Workplace Democracy

Poverty is a serious problem here in Leon County. According to U.S. Census estimates from 2015, somewhere between 14.2% and 17.7% of Leon County residents live below the poverty line. In minority communities, the percentages are substantially higher, above 30% in some cases. The reality is that a lot of people in our community work a full-time job, yet still struggle to pay their bills or put food on the table for themselves and their families. Many of these people work as cashiers, stock clerks, or baristas - jobs that are important in a healthy economy but aren't respected and valued the way other jobs are. Let me be clear, no one who works a full-time job should be struggling to make ends meet, period. Unfortunately, the Florida Legislature has preemptively blocked municipalities from increasing their minimum wage, so we'll have to be creative if we want to improve conditions for these workers.

The root cause of this disparity stems from how most businesses are organized and operate day-to-day here in the United States. In large corporations, it's not uncommon for hundreds or even thousands of workers to have a hand in developing, marketing, and delivering a product or service, yet only a select few (specifically the Board of Directors) have any real say in how the profits are spent. That's how you end up with CEOs who make millions of dollars per year while many of their employees qualify for food stamps and other federal assistance programs. Under our current economic system, worker exploitation isn't a bug, it's a feature - it's what the system tends toward over time, as companies seek to increase profits any way they can.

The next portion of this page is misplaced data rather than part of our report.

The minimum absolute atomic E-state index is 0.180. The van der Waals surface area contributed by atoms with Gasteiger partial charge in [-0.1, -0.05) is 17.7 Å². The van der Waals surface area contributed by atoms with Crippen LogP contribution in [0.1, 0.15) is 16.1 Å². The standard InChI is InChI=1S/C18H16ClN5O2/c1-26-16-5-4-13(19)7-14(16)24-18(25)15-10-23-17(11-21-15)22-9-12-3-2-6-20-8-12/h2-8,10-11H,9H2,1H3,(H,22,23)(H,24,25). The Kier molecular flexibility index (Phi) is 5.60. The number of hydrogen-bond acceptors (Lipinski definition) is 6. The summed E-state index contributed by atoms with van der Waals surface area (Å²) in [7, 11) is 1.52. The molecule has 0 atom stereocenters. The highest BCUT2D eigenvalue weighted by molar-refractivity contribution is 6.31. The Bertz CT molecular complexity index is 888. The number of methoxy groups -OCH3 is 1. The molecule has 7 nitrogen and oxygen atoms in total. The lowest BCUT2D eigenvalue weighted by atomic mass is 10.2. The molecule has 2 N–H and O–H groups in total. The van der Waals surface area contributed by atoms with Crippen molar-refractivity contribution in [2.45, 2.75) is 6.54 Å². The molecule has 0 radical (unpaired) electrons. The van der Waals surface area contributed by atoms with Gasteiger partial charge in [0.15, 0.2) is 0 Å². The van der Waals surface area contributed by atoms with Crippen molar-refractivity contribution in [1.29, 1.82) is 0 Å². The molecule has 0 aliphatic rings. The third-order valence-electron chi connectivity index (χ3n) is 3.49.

While the inequalities tend to be much less pronounced in small businesses, the underlying problem remains the same (namely that the vast majority of workers have no say in how the profits they helped generate are spent). If democracy belongs anywhere, it belongs in the workplace, where most of us spend at least half of our waking hours each day from Monday through Friday. We need to fundamentally transform the workplace in order to most effectively address this underlying problem, which is why I proudly support the establishment of worker cooperatives. Every worker has to live with the decisions a business makes, so every worker should have a say in making those decisions.

As County Commissioner, I would work to:

  • provide information and startup capital (in the form of grants or low-interest loans) to individuals interested in starting a worker co-op here in Leon County

  • encourage the Commission to lead by example, by purchasing goods and services from local co-ops whenever possible

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